What are routines, actually?
Routines are repetitions of behaviour which occurs (in the same order) over and over again. One example: get up, switch on the coffee machine, take a shower, get dressed, drink coffee.
A habit is a behaviour we display without being fully aware that we’re doing it.
I decided to stop drinking coffee at the office, and also to no longer share attachments (but instead, share links to the right document). Both are ingrained patterns and therefore ideal contenders for a relapse.
How did I approach this change?
My strategy consisted of three elements: determine my goal, prepare correctly, and change the habits step by step. Although it’s tempting to say that I thought of this all by myself, that is actually not the case. Numerous books have been written about changing habits and routines. I read these books, and listened to various podcasts. The above three pillars made the greatest impression on me. And in order to experience for myself how they work, I took up the challenge. That’s why I’m sharing my experience on the basis of these three steps.
- Determining my goal
If you want to start or stop doing something, it’s important to determine for yourself why you are actually doing this. What will it give you? Happiness, peace, health. The important thing is that this goal works for you.
So, for my challenge, I determined: why do I actually want to stop doing this?
- Drink less coffee: This goal was very clear for me: I want to experience what it’s like to drink less coffee and, at the same time, be able to enjoy more the times when I do drink coffee. So, I didn’t want to stop drinking coffee completely but instead experience more enjoyment of the moments when I actually did drink coffee.
- No more attachments: Since I’ve been working with Office 365 (and helping people collaborate smarter), I know that it’s unnecessary to send attachments to my colleagues. After all, I can just send the link to the right file in SharePoint (or Microsoft Teams). This saves downloading files, “losing” files, and searching for my files. My goal is to always have an empty “Download” folder and thus save time by working in the document. The prospect that my Download folder would be (almost) empty already made me feel good.
2. The right preparation
Now that I had a clear goal, it helps to be prepared. I experienced that it worked well for me when the ‘new behaviour’ I wanted to display is very clear.
- Drink no coffee: If you want to stop a behaviour, it helps to be very specific about the new behaviour. What do I do when colleagues ask what I want to drink, and what do I drink when I am tired? It helps to have a ready alternative and to express this as concretely as possible for yourself. Think of it as a type of “mantra”. For example, I devised the following guidelines:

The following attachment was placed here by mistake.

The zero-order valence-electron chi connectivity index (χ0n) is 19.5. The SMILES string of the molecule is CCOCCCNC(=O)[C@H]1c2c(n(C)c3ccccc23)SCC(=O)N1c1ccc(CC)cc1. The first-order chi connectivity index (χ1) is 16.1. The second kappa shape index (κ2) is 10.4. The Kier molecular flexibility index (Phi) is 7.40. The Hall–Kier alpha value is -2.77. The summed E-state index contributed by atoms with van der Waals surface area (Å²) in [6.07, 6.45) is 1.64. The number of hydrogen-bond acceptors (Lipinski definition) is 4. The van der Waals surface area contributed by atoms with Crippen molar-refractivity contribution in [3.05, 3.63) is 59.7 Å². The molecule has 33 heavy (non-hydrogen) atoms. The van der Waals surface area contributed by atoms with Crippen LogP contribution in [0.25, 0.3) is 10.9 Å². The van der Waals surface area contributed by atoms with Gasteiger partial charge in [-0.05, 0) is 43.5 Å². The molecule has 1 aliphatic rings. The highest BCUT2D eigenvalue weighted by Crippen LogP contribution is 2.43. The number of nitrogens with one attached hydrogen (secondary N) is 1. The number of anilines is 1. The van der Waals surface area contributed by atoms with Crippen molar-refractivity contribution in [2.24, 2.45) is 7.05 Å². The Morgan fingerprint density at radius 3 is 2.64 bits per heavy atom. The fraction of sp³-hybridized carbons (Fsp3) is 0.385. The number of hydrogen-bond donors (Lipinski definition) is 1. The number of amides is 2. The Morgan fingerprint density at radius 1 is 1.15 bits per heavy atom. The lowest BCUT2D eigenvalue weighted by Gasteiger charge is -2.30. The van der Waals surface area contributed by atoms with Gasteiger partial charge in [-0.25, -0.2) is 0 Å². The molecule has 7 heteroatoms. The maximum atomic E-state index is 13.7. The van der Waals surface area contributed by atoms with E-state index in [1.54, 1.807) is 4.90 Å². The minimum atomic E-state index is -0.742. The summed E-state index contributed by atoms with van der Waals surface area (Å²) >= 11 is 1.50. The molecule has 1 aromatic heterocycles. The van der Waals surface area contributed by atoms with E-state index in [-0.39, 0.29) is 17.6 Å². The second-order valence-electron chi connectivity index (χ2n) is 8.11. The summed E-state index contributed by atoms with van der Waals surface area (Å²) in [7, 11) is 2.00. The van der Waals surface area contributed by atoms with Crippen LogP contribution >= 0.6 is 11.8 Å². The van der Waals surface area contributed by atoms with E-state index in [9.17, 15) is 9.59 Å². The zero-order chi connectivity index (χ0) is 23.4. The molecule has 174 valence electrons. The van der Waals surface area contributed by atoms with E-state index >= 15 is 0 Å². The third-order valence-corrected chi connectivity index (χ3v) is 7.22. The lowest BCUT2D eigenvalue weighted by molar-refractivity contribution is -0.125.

- When I feel like having coffee, I drink tea.
- When I wake up in the morning, I drink a glass of water.
- When I feel like having coffee because I’m tired, I drink tea and a glass of water.
It also helps to have delicious tea available. So, to make it much easier to maintain the challenge, make sure you have tea at home and at the office. I also shared my challenge with colleagues and friends, and this helped me by providing a deterrent against a behavioural relapse.
- Send no more attachments: Here, too, I used the same method. I specifically resolved to exhibit the new behaviour by following these guidelines:
- When I want to share a document with my colleague, I put the document on SharePoint/Teams and I share the link.
- When a colleague sends me a document, I first save the document on SharePoint/Teams.
Here, too, I shared my challenge with my colleagues. There’s no one better than my colleagues to give me feedback when I relapse and do share an attachment.
3. Step by step
Although almost everyone knows it, we seldom approach change in a structured way. Want to start running 10 kilometres a day? But you currently run almost never or even not at all? Then the chance that you will maintain your desired behaviour by running 10 kilometres every day, from Day 1, is very small. After all, your body (and brain) is still not at all used to running. The best thing to do is to build up this new habit step by step. If you want to run, then start with putting on your sports clothing, running 1 km each day and, after a certain period, going to the next step of 2 km, and so on.
How did I approach drinking less coffee? What’s important to know is that, about 5 years ago, I was drinking 4-6 cups a day. The trick is then to gradually reduce this amount. About two years ago, I took a step back to 2-3 cups of coffee per day. And over the past year, I structurally drank at most 1 cup of coffee per day, so now I’ve been focusing on no coffee during the week for 66 days.
When you gradually scale down, you give yourself the time and space to develop a new pattern.
When you try to eliminate routines or specifically try to cultivate certain routines, you must make sure that you recognise your own pitfalls and are able to counter them. When do you long for that cup of coffee, and how will you control that “lust”? Keep your goal in mind, and remember why you have it. Therefore, base a change not only on your “perseverance” — however great that may sound — but make sure you facilitate your new habit in the right way. The little things are what matter in this process.
Duhigg, Charles. (2014). The Power of Habit: Why We Do What We Do in Life and Business. Random House.
Dean, Jeremy. (2013). Making Habits: Breaking Habits: Why We Do Things, Why We Don’t, and How to Make Any Change Stick. Da Capo Lifelong Books.